I learned that romance novels are not cliched and boring, and that they provide comfort and escape when I need it the way no other books can. I became flat-out obsessed with audiobooks. I discovered comics, and fell in love, hard. Reading so much was mostly a side effect of the thing that really made 2017 the best year of my reading life: daring to try so many books I had previously considered “not my type”.
As an author, I see a couple of takeaways from this. The first is something we already knew. There is an audience for almost anything out there. The key is finding it.
The second is we have to figure out how to write our blurbs in such a way that they will draw in not only regular readers of the book’s genre but those who are, like Sackton, looking to expand their reading experience.
The third is that, as an author, I need to have my books out there is as many formats as possible. I’m working on that right now. I’m in the process of updating formatting on all my books — damn, it’s amazing how much things have changed since Sarah and I first put our heads together to jump on the indie publishing wagon when Amazon first opened the Kindle Select platform. That means not only updating the ebooks but issuing new print versions for each book. Thanks to Vellum, that no longer takes nearly as long as it once did.
But it also means I need to get audio versions of my books out as well. I’ve looked at several options and keep circling back to one option with several sub-options. I am leaning toward going with the ACX. One of the sub-options of doing it that way is to choose a narrator from those who submit reading samples of the book in question and then negotiating a fee with them. Some want an outright payment. Others will do it for a percentage of the audiobook sales. But there is another option available if I go through ACX and that’s finding someone to do the narration and then submitting the narration through ACX. It will have to meet their technical requirements but that shouldn’t be too difficult, assuming the narrator is a professional (Yes, I’m looking at you DJ. You really do need to get your narration business up and running. VBEG)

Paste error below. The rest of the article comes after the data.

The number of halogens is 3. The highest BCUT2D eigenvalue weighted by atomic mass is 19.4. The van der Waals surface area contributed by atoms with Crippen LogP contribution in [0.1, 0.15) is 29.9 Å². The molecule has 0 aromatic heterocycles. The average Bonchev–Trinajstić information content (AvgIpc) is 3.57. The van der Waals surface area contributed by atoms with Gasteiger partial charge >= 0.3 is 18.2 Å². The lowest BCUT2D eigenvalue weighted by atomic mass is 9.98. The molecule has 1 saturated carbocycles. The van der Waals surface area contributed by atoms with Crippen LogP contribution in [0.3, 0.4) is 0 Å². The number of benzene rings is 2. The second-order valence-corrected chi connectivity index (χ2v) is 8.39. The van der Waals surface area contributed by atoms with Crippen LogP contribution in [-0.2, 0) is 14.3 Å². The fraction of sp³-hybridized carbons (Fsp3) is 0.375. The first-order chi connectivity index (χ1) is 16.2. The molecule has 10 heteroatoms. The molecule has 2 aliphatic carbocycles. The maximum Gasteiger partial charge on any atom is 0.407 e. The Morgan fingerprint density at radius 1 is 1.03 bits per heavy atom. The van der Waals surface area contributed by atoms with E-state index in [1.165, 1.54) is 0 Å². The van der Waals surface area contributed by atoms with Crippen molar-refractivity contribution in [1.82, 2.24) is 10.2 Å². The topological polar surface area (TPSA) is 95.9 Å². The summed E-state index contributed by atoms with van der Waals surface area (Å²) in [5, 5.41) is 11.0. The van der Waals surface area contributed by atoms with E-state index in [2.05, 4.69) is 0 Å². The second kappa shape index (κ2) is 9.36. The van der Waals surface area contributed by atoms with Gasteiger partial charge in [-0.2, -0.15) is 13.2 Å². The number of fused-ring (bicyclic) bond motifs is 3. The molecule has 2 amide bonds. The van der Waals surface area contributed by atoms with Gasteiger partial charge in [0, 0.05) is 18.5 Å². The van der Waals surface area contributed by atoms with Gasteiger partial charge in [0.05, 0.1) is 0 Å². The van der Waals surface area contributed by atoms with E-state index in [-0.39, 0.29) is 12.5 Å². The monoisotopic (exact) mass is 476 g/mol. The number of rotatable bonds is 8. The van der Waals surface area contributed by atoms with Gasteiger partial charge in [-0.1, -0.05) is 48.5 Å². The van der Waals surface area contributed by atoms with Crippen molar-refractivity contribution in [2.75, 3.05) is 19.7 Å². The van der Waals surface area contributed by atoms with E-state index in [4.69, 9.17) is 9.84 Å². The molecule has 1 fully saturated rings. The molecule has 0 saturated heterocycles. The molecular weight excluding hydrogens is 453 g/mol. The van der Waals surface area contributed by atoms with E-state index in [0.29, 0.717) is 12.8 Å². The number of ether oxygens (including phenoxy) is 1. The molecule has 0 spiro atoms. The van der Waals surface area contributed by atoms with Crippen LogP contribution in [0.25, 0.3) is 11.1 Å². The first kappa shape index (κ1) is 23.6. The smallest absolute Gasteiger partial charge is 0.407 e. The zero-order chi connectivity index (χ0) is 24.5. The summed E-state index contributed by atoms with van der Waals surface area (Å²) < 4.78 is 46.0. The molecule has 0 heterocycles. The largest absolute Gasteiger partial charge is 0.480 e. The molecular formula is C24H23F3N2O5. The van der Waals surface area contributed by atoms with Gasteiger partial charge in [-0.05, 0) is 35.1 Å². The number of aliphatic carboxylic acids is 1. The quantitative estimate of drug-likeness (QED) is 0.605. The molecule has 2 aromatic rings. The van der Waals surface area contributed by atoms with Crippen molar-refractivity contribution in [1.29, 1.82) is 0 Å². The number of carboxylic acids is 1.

Simple put, as writers we can learn a lot if we simply listen to readers. That’s been a downfall of many in traditional publishing. Too many in traditional publishing think it is their job to tell readers what they want. They forget that readers are the customers and we need to listen to them. The biggest lesson I’m learning, and not just from Sackton’s post, is that readers are wanting audio books. That really hit home when my son talked about how many audio books he listens to a month. So, that’s another business consideration I have to get serious about.
What about you? As a reader, what do you look for in a book? When you go to Amazon or BN or wherever online to look for a book, do you take the book or author more seriously if there are multiple formats available? Second question: where do you buy most of your books? Third question: what is your favored format for books?
On a housekeeping note, the blog is still undergoing changes. Most of them are taking place behind the scenes right now. One of the issues I’m looking at is the problem a couple of you have had with the sign up feature not recognizing your emails as valid addresses. There are other things in the works that may change as well, some of which you will see and most of which you won’t.
Finally, check back this afternoon for a guest post by Kacey Ezell.